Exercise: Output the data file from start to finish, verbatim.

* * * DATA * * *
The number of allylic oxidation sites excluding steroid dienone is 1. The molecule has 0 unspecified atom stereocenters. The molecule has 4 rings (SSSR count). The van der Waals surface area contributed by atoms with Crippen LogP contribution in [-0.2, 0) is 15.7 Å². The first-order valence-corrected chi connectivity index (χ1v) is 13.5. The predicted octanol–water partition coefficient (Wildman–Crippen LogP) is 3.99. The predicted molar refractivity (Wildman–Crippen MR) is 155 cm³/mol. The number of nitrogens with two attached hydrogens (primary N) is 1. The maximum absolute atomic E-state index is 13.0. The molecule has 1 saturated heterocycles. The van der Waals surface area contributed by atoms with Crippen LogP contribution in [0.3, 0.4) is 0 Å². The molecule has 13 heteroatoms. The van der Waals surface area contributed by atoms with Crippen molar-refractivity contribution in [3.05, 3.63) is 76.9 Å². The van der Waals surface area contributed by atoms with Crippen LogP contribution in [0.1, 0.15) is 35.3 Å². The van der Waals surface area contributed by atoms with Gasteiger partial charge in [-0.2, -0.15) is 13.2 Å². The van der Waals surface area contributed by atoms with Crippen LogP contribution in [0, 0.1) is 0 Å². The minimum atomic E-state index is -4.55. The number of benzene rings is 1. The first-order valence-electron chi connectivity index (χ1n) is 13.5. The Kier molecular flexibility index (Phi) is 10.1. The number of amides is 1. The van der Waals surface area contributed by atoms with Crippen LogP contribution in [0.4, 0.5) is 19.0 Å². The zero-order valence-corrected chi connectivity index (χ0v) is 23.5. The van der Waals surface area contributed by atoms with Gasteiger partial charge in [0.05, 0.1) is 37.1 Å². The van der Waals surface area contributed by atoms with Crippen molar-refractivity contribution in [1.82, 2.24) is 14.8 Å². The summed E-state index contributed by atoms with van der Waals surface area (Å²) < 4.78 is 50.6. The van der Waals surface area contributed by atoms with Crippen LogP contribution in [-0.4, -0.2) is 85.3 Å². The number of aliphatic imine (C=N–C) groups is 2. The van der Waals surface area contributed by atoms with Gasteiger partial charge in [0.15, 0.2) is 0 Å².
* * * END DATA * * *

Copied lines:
The number of allylic oxidation sites excluding steroid dienone is 1. The molecule has 0 unspecified atom stereocenters. The molecule has 4 rings (SSSR count). The van der Waals surface area contributed by atoms with Crippen LogP contribution in [-0.2, 0) is 15.7 Å². The first-order valence-corrected chi connectivity index (χ1v) is 13.5. The predicted octanol–water partition coefficient (Wildman–Crippen LogP) is 3.99. The predicted molar refractivity (Wildman–Crippen MR) is 155 cm³/mol. The number of nitrogens with two attached hydrogens (primary N) is 1. The maximum absolute atomic E-state index is 13.0. The molecule has 1 saturated heterocycles. The van der Waals surface area contributed by atoms with Crippen LogP contribution in [0.3, 0.4) is 0 Å². The molecule has 13 heteroatoms. The van der Waals surface area contributed by atoms with Crippen molar-refractivity contribution in [3.05, 3.63) is 76.9 Å². The van der Waals surface area contributed by atoms with Crippen LogP contribution in [0.1, 0.15) is 35.3 Å². The van der Waals surface area contributed by atoms with Gasteiger partial charge in [-0.2, -0.15) is 13.2 Å². The van der Waals surface area contributed by atoms with Crippen LogP contribution in [0, 0.1) is 0 Å². The minimum atomic E-state index is -4.55. The number of benzene rings is 1. The first-order valence-electron chi connectivity index (χ1n) is 13.5. The Kier molecular flexibility index (Phi) is 10.1. The number of amides is 1. The van der Waals surface area contributed by atoms with Crippen LogP contribution in [0.4, 0.5) is 19.0 Å². The zero-order valence-corrected chi connectivity index (χ0v) is 23.5. The van der Waals surface area contributed by atoms with Gasteiger partial charge in [0.05, 0.1) is 37.1 Å². The van der Waals surface area contributed by atoms with Crippen molar-refractivity contribution in [1.82, 2.24) is 14.8 Å². The summed E-state index contributed by atoms with van der Waals surface area (Å²) < 4.78 is 50.6. The van der Waals surface area contributed by atoms with Crippen LogP contribution in [-0.4, -0.2) is 85.3 Å². The number of aliphatic imine (C=N–C) groups is 2. The van der Waals surface area contributed by atoms with Gasteiger partial charge in [0.15, 0.2) is 0 Å².